Most of the time we also use longer stop as plates. Not necessary in your situation, but we do to eliminate joints which will be the weak point in the wall

hope this helps.
Real framers pull 15-1/4" and go, 31-1/4" and go...so you only need to hook the beginning of the wall once, instead of hooking some mark you made.
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Old 02-04-2012, 11:47 AM   #10
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Framing question


Quicker yet is to make one line across both plates laying side by side,with tape hooked on end, at the 16", 32", etc. distance with a pencil. The line is center of stud, no squared lines, no "X"'s, very fast since much of the layout is repetitive in production framing.

As you are building a partition wall, non-bearing, the studs can be 2x3 at 24" on center (as the plates), though I would never use those. Use a sill sealer under the required p.t. bottom plate for a thermal/air/capillary break; http://www.greenbuildingadvisor.com/...-building-code Unless you know for sure there is a plastic vapor barrier under the concrete.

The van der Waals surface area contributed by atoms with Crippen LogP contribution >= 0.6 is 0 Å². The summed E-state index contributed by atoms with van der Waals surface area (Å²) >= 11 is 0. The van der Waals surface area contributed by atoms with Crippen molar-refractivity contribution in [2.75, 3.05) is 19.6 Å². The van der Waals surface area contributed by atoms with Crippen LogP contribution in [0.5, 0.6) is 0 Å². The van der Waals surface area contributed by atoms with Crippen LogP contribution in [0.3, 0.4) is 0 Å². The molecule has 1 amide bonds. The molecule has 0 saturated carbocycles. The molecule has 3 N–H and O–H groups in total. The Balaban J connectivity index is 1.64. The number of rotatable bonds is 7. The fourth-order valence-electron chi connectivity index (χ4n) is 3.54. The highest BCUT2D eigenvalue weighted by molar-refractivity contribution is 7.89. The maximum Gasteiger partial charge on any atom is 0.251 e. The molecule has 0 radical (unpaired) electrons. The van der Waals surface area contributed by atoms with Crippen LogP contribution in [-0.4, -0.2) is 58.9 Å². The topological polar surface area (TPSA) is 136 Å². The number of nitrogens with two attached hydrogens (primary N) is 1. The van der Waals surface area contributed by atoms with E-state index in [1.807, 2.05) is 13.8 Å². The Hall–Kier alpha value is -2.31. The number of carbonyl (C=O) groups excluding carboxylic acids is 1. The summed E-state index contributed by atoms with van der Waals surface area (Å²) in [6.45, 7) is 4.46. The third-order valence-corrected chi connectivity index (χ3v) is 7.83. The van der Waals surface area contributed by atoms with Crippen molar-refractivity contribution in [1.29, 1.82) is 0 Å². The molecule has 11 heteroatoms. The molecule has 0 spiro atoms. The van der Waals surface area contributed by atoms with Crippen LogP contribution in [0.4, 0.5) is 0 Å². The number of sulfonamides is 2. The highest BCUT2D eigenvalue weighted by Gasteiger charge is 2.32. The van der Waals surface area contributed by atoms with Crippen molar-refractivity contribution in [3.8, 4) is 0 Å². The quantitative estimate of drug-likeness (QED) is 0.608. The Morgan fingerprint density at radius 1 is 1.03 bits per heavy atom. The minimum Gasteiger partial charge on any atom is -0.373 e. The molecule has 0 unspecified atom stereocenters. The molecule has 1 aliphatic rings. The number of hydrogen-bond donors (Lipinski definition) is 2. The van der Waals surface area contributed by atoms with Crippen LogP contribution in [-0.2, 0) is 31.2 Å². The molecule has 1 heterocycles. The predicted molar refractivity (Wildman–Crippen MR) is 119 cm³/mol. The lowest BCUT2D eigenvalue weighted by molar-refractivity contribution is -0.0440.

Use foamboard inside unless already installed outside below grade for thermal savings: http://www.quadlock.com/technical_li...Insulation.pdf
Remember to fire-block the frame wall as per code. Get a permit for the paper trail for H.O.Insurance carrier if ever a future claim and when time to sell.

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Old 02-04-2012, 12:33 PM   #11
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Framing question


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Originally Posted by titanoman View Post
Real framers pull 15-1/4" and go, 31-1/4" and go...so you only need to hook the beginning of the wall once, instead of hooking some mark you made.
Yep, but real framers would not be asking this simple question, hence the simple way to do it.
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Old 02-04-2012, 01:04 PM   #12
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Framing question


PT bottom plate, right?~
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Old 02-04-2012, 01:31 PM   #13